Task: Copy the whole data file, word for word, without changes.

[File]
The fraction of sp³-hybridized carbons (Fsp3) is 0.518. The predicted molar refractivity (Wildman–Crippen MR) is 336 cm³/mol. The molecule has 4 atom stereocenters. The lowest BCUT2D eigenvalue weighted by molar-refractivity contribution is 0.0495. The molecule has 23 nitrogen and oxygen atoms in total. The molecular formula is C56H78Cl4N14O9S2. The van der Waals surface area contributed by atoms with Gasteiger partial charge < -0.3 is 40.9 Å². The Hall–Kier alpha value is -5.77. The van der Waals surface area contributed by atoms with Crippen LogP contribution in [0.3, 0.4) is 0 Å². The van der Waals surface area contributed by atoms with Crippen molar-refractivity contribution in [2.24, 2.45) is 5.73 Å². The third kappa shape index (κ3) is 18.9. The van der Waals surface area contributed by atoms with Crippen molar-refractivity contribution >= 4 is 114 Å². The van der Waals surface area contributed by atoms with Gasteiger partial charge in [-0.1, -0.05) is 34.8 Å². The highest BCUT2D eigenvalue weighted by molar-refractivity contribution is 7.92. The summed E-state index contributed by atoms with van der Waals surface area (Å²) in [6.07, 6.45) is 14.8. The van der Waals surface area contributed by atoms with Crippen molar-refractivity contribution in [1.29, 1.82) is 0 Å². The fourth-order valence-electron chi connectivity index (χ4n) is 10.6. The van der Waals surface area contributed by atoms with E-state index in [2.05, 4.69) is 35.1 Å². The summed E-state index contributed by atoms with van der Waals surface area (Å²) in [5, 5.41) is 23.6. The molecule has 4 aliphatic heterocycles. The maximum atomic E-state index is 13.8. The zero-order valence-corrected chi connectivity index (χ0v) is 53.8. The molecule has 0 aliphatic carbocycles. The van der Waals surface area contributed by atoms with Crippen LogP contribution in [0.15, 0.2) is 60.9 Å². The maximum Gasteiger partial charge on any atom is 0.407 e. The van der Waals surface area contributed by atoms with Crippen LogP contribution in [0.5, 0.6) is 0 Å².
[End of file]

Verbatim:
The fraction of sp³-hybridized carbons (Fsp3) is 0.518. The predicted molar refractivity (Wildman–Crippen MR) is 336 cm³/mol. The molecule has 4 atom stereocenters. The lowest BCUT2D eigenvalue weighted by molar-refractivity contribution is 0.0495. The molecule has 23 nitrogen and oxygen atoms in total. The molecular formula is C56H78Cl4N14O9S2. The van der Waals surface area contributed by atoms with Gasteiger partial charge < -0.3 is 40.9 Å². The Hall–Kier alpha value is -5.77. The van der Waals surface area contributed by atoms with Crippen LogP contribution in [0.3, 0.4) is 0 Å². The van der Waals surface area contributed by atoms with Crippen molar-refractivity contribution in [2.24, 2.45) is 5.73 Å². The third kappa shape index (κ3) is 18.9. The van der Waals surface area contributed by atoms with Crippen molar-refractivity contribution >= 4 is 114 Å². The van der Waals surface area contributed by atoms with Gasteiger partial charge in [-0.1, -0.05) is 34.8 Å². The highest BCUT2D eigenvalue weighted by molar-refractivity contribution is 7.92. The summed E-state index contributed by atoms with van der Waals surface area (Å²) in [6.07, 6.45) is 14.8. The van der Waals surface area contributed by atoms with Crippen molar-refractivity contribution in [1.29, 1.82) is 0 Å². The fourth-order valence-electron chi connectivity index (χ4n) is 10.6. The van der Waals surface area contributed by atoms with E-state index in [2.05, 4.69) is 35.1 Å². The summed E-state index contributed by atoms with van der Waals surface area (Å²) in [5, 5.41) is 23.6. The molecule has 4 aliphatic heterocycles. The maximum atomic E-state index is 13.8. The zero-order valence-corrected chi connectivity index (χ0v) is 53.8. The molecule has 0 aliphatic carbocycles. The van der Waals surface area contributed by atoms with Crippen LogP contribution in [0.15, 0.2) is 60.9 Å². The maximum Gasteiger partial charge on any atom is 0.407 e. The van der Waals surface area contributed by atoms with Crippen LogP contribution in [0.5, 0.6) is 0 Å².